The Effectiveness of Antidepressants
For most patients, a prescribed antidepressant only starts to take full effects after several weeks of taking the recommended daily dosage.
While it is human nature to come off medication once you start to feel better, this should only ever be done under the guidance of your doctor. Stopping too early can lead to withdrawals symptoms, not to mention the return of your depression.
It is worth noting that a large percentage of patients do not respond to their prescribed antidepressants. For those patients, all is not lost, as switching to a different medication or adding another may lead to improved results. Others may see no response, no matter what they try. Whatever the case, keeping an open dialog with your doctor is important.
Common Side Effects of Antidepressants
The most common antidepressant side effects include the following:
- Nausea and vomiting
- Weight gain
- Disturbed sleep
- Sexual issues
Your doctor may need to prescribe several different medications before finding the one that works for you.
Potential Serious Health Risks
When prescribing an antidepressant, your doctor should talk to you about the potential health risks, some of which are discussed below:
Suicidal thoughts: Back in 2004, manufacturers of antidepressants were prompted by the FDA to add warning labels to all antidepressant medications. The labels are used to warn of the potential for an increased risk of suicidal thoughts or behavior in both children and adolescents in the initial treatment phase, as well as during an increase in dosage. The FDA required the warning to include young adults up to the age of 24 on labels after 2007.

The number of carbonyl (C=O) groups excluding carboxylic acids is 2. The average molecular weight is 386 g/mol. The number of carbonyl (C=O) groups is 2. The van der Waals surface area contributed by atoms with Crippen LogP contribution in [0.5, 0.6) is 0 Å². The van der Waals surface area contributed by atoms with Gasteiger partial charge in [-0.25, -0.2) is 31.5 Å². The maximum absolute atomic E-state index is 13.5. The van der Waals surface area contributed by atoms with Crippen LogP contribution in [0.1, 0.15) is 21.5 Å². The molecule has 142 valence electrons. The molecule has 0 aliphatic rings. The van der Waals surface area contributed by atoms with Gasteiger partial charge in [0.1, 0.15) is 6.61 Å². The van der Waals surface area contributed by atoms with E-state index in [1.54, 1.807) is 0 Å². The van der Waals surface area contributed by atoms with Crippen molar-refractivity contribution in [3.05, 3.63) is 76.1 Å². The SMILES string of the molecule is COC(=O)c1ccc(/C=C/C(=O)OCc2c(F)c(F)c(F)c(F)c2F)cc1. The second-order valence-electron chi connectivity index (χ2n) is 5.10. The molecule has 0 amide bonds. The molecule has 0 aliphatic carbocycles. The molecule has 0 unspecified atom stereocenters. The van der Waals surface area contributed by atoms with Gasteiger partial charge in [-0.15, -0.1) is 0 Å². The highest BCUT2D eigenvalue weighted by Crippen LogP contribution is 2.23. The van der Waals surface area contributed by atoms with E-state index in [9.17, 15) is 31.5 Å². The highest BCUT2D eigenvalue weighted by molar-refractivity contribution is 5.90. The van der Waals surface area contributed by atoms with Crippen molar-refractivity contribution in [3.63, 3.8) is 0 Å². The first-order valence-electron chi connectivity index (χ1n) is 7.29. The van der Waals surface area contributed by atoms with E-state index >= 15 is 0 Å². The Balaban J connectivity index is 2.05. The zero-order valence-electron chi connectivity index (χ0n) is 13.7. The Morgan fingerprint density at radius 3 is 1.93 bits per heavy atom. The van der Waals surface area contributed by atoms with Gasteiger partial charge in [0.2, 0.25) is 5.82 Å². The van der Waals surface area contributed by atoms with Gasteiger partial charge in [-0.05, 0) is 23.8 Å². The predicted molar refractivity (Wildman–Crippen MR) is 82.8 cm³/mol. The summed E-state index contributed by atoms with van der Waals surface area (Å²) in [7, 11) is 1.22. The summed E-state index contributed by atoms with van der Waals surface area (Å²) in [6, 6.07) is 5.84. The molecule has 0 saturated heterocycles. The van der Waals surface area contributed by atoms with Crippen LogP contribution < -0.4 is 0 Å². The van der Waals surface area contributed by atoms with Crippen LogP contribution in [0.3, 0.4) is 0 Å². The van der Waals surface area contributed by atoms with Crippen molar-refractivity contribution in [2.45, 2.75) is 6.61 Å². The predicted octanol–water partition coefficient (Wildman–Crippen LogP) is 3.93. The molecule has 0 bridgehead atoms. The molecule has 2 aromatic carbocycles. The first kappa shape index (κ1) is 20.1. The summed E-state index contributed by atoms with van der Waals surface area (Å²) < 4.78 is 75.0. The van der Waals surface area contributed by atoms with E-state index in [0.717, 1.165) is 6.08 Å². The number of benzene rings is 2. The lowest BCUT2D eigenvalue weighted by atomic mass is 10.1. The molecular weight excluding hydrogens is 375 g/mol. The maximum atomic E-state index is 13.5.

You should immediately call your doctor if you, or someone you know, is having suicidal thoughts. Other options include a visit to the emergency room at your local hospital or a call to the toll-free National Suicide Prevention Lifeline at 1-800-273-TALK (8255).
Birth defects: Pregnant women run the risk of harm to the fetus when taking antidepressants. If you are pregnant, plan on becoming so, or are breastfeeding, it’s important that you talk to your doctor about all the potential health risks that come when taking antidepressants.
High blood pressure: This health risk is most common in those taking MAOI’s for depression. Foods that contain high levels of the chemical tyramine should be avoided. These foods include, but are not limited to certain cheeses, pickles, and wines, as well decongestants and other medications. The combination of this chemical and MAOI’s can lead to a dangerous spike in blood pressure that can bring about a stroke. Talk to your doctor about a suitable diet when you are prescribed antidepressants.